Tesco Plc, the U.K.’s biggest supermarket chain, has received first-round offers from private-equity firms including Carlyle Group LP and KKR & Co. for its South Korean business, people familiar with the matter said.
Affinity Equity Partners Ltd., CVC Capital Partners Ltd. and MBK Partners Ltd. have also bid for the Homeplus supermarket unit, said the people, who asked not to be named because the information is private. Another potential buyer is Orion Corp., the Seoul-based foodmaker known for its popular Choco Pie snacks, which said Thursday it has made a preliminary offer. Homeplus could fetch more than $5 billion, people with knowledge of the matter said earlier this month.
Tesco, which in April reported the biggest annual loss in its 96-year history, has been weighing divestitures as it seeks to plug a debt hole of about 21.7 billion pounds ($34.1 billion). Chief Executive Officer Dave Lewis is seeking to revive the company’s market-leading grocery business in the U.K., where sales are falling amid a price war fueled by the expansion of German discounters Aldi and Lidl.
The buyout firms may decide to partner for the Homeplus purchase, as the acquisition would be too large for any one fund, the people said. Tesco targets to reach an agreement with one bidding group by the middle of August, one person said.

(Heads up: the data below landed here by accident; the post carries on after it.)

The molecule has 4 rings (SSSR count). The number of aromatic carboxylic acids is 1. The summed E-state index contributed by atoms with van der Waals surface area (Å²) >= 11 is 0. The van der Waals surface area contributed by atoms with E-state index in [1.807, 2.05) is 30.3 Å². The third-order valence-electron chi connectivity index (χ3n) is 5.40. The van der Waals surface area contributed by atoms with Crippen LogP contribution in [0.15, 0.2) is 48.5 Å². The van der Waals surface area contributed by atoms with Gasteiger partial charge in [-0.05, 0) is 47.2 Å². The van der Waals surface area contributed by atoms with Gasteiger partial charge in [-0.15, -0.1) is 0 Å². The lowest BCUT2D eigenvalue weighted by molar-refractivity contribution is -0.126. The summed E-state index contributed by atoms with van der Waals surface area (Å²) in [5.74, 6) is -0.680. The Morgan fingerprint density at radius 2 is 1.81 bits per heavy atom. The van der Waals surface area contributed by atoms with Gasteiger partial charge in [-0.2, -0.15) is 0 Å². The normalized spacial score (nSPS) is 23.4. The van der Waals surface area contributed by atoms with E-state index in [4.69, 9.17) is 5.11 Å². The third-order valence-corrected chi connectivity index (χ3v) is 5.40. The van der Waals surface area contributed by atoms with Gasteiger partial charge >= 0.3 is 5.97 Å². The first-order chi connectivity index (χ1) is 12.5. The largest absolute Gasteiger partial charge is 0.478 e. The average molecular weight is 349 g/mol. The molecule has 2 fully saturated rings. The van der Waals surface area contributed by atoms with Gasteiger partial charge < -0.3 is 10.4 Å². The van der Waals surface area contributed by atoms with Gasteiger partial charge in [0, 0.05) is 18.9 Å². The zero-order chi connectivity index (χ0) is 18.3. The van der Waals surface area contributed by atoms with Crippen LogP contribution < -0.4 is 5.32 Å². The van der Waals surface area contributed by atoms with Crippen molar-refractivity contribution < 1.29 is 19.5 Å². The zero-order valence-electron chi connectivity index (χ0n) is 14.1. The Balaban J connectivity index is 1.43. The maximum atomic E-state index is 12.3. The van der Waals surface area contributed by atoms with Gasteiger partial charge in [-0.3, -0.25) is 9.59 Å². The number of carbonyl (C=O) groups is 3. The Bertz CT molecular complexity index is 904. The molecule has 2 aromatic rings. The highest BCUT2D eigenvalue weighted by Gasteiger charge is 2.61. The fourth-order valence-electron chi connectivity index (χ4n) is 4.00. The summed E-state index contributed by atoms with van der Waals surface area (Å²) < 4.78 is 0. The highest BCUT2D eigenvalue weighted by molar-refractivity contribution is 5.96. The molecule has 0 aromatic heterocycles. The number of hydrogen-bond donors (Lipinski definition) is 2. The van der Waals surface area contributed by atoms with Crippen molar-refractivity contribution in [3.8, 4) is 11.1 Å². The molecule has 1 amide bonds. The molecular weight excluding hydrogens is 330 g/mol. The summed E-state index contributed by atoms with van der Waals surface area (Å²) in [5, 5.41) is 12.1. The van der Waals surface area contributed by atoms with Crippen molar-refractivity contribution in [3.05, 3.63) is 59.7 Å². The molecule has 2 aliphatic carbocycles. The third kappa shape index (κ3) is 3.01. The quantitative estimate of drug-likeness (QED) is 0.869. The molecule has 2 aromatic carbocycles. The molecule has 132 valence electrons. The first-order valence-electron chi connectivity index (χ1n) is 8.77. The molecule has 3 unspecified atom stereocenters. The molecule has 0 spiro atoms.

Maeil Business Newspaper reported the bids earlier Thursday in Seoul, citing an unidentified person in the banking industry. Spokesmen for Carlyle, CVC, MBK and Tesco declined to comment. Representatives for Affinity and KKR didn’t immediately respond to requests for comment.
Tesco shares rose 0.9 percent to 217.65 pence at 11:09 a.m. in London.
Lewis, who joined in September less than a month before the discovery of an accounting scandal, is considering divestitures as tries to lower the retailer’s debt. Tesco said in January it hired Goldman Sachs Group Inc. to explore strategic options for its Dunnhumby data-analytics unit, which analysts have estimated may fetch 1 billion pounds to 2 billion pounds.
The U.K. grocer entered the Korean market under former Chief Executive Officer Terry Leahy in 1999, with a 130 million-pound investment into a joint venture with a Samsung Group affiliate. Tesco initially held an 81 percent stake, before buying Samsung out of the venture in stages.
Because of a national restriction on Sunday opening hours for hypermarkets, Homeplus’s same-store sales have been in decline since 2011, dropping 4 percent last year. Even so, South Korea remains Tesco’s largest international market, accounting for about 9 percent of group sales.
Homeplus, which has 935 stores in South Korea, is the country’s third-largest discount store with a 25 percent share, following E-Mart Co. and Lotte Mart, according to an E-Mart’s regulatory filing in March.
South Korea’s discount store market has grown almost 50 percent to 46.6 trillion won ($42 billion) last year from 2009, according to Lotte Shopping Co.’s annual report filed in March.
Tesco is scheduled to report first-quarter sales Friday, the same day it holds its annual general meeting in London.